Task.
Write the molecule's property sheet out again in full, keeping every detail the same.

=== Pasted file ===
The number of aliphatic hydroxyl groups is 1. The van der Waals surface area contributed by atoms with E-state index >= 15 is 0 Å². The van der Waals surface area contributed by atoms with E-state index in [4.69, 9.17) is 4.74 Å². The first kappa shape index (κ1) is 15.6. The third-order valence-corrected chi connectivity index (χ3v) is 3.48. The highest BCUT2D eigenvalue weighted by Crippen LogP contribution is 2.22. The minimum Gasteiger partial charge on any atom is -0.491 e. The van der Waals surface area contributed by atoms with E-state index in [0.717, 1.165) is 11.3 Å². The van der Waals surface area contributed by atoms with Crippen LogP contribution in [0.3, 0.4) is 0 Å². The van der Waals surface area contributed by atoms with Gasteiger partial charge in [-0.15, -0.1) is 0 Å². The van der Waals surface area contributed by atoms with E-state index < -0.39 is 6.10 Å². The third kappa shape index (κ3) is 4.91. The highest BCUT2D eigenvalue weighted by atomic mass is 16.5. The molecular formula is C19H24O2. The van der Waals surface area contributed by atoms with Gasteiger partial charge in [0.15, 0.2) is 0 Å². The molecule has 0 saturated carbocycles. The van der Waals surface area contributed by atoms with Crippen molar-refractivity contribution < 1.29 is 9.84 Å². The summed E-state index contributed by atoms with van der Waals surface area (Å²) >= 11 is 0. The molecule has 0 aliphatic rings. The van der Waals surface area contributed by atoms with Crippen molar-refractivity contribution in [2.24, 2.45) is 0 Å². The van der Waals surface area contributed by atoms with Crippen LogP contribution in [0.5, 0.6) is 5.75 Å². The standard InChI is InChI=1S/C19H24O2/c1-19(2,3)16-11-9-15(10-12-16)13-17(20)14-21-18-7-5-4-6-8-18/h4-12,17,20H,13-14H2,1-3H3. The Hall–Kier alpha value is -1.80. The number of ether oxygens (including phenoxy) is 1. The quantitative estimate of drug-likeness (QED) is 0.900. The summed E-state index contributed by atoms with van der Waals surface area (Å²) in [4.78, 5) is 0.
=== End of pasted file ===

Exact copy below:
The number of aliphatic hydroxyl groups is 1. The van der Waals surface area contributed by atoms with E-state index >= 15 is 0 Å². The van der Waals surface area contributed by atoms with E-state index in [4.69, 9.17) is 4.74 Å². The first kappa shape index (κ1) is 15.6. The third-order valence-corrected chi connectivity index (χ3v) is 3.48. The highest BCUT2D eigenvalue weighted by Crippen LogP contribution is 2.22. The minimum Gasteiger partial charge on any atom is -0.491 e. The van der Waals surface area contributed by atoms with E-state index in [0.717, 1.165) is 11.3 Å². The van der Waals surface area contributed by atoms with Crippen LogP contribution in [0.3, 0.4) is 0 Å². The van der Waals surface area contributed by atoms with Gasteiger partial charge in [-0.15, -0.1) is 0 Å². The van der Waals surface area contributed by atoms with E-state index < -0.39 is 6.10 Å². The third kappa shape index (κ3) is 4.91. The highest BCUT2D eigenvalue weighted by atomic mass is 16.5. The molecular formula is C19H24O2. The van der Waals surface area contributed by atoms with Gasteiger partial charge in [0.15, 0.2) is 0 Å². The molecule has 0 saturated carbocycles. The van der Waals surface area contributed by atoms with Crippen molar-refractivity contribution < 1.29 is 9.84 Å². The summed E-state index contributed by atoms with van der Waals surface area (Å²) >= 11 is 0. The molecule has 0 aliphatic rings. The van der Waals surface area contributed by atoms with Crippen molar-refractivity contribution in [2.24, 2.45) is 0 Å². The van der Waals surface area contributed by atoms with Crippen LogP contribution in [0.5, 0.6) is 5.75 Å². The standard InChI is InChI=1S/C19H24O2/c1-19(2,3)16-11-9-15(10-12-16)13-17(20)14-21-18-7-5-4-6-8-18/h4-12,17,20H,13-14H2,1-3H3. The Hall–Kier alpha value is -1.80. The number of ether oxygens (including phenoxy) is 1. The quantitative estimate of drug-likeness (QED) is 0.900. The summed E-state index contributed by atoms with van der Waals surface area (Å²) in [4.78, 5) is 0.